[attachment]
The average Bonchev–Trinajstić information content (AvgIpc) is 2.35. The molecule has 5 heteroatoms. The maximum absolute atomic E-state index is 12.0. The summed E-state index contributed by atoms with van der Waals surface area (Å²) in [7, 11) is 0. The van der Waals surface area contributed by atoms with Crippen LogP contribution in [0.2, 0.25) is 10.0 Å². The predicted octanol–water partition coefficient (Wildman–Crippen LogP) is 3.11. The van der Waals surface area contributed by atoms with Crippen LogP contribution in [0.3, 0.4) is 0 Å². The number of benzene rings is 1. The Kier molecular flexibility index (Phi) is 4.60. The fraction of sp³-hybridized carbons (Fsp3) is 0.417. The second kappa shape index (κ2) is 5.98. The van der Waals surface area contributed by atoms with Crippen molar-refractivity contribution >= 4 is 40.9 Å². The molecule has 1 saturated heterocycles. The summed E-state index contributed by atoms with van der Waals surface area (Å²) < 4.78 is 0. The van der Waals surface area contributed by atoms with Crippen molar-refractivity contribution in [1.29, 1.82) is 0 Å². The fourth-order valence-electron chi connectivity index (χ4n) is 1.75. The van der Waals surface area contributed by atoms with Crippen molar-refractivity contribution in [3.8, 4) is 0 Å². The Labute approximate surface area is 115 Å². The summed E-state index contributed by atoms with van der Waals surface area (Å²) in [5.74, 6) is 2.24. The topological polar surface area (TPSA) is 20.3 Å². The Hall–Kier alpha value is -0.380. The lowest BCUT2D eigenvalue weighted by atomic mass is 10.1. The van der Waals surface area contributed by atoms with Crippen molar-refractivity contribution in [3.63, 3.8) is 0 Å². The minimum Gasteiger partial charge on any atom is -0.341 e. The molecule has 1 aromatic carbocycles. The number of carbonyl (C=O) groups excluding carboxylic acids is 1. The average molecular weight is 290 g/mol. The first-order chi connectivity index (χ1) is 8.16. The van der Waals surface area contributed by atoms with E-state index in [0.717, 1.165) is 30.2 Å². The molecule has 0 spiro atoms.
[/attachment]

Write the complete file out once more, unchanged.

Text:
The average Bonchev–Trinajstić information content (AvgIpc) is 2.35. The molecule has 5 heteroatoms. The maximum absolute atomic E-state index is 12.0. The summed E-state index contributed by atoms with van der Waals surface area (Å²) in [7, 11) is 0. The van der Waals surface area contributed by atoms with Crippen LogP contribution in [0.2, 0.25) is 10.0 Å². The predicted octanol–water partition coefficient (Wildman–Crippen LogP) is 3.11. The van der Waals surface area contributed by atoms with Crippen LogP contribution in [0.3, 0.4) is 0 Å². The number of benzene rings is 1. The Kier molecular flexibility index (Phi) is 4.60. The fraction of sp³-hybridized carbons (Fsp3) is 0.417. The second kappa shape index (κ2) is 5.98. The van der Waals surface area contributed by atoms with Crippen molar-refractivity contribution >= 4 is 40.9 Å². The molecule has 1 saturated heterocycles. The summed E-state index contributed by atoms with van der Waals surface area (Å²) < 4.78 is 0. The van der Waals surface area contributed by atoms with Crippen molar-refractivity contribution in [1.29, 1.82) is 0 Å². The fourth-order valence-electron chi connectivity index (χ4n) is 1.75. The van der Waals surface area contributed by atoms with Crippen molar-refractivity contribution in [3.8, 4) is 0 Å². The Labute approximate surface area is 115 Å². The summed E-state index contributed by atoms with van der Waals surface area (Å²) in [5.74, 6) is 2.24. The topological polar surface area (TPSA) is 20.3 Å². The Hall–Kier alpha value is -0.380. The lowest BCUT2D eigenvalue weighted by atomic mass is 10.1. The van der Waals surface area contributed by atoms with Crippen molar-refractivity contribution in [3.63, 3.8) is 0 Å². The minimum Gasteiger partial charge on any atom is -0.341 e. The molecule has 1 aromatic carbocycles. The number of carbonyl (C=O) groups excluding carboxylic acids is 1. The average molecular weight is 290 g/mol. The first-order chi connectivity index (χ1) is 8.16. The van der Waals surface area contributed by atoms with E-state index in [0.717, 1.165) is 30.2 Å². The molecule has 0 spiro atoms.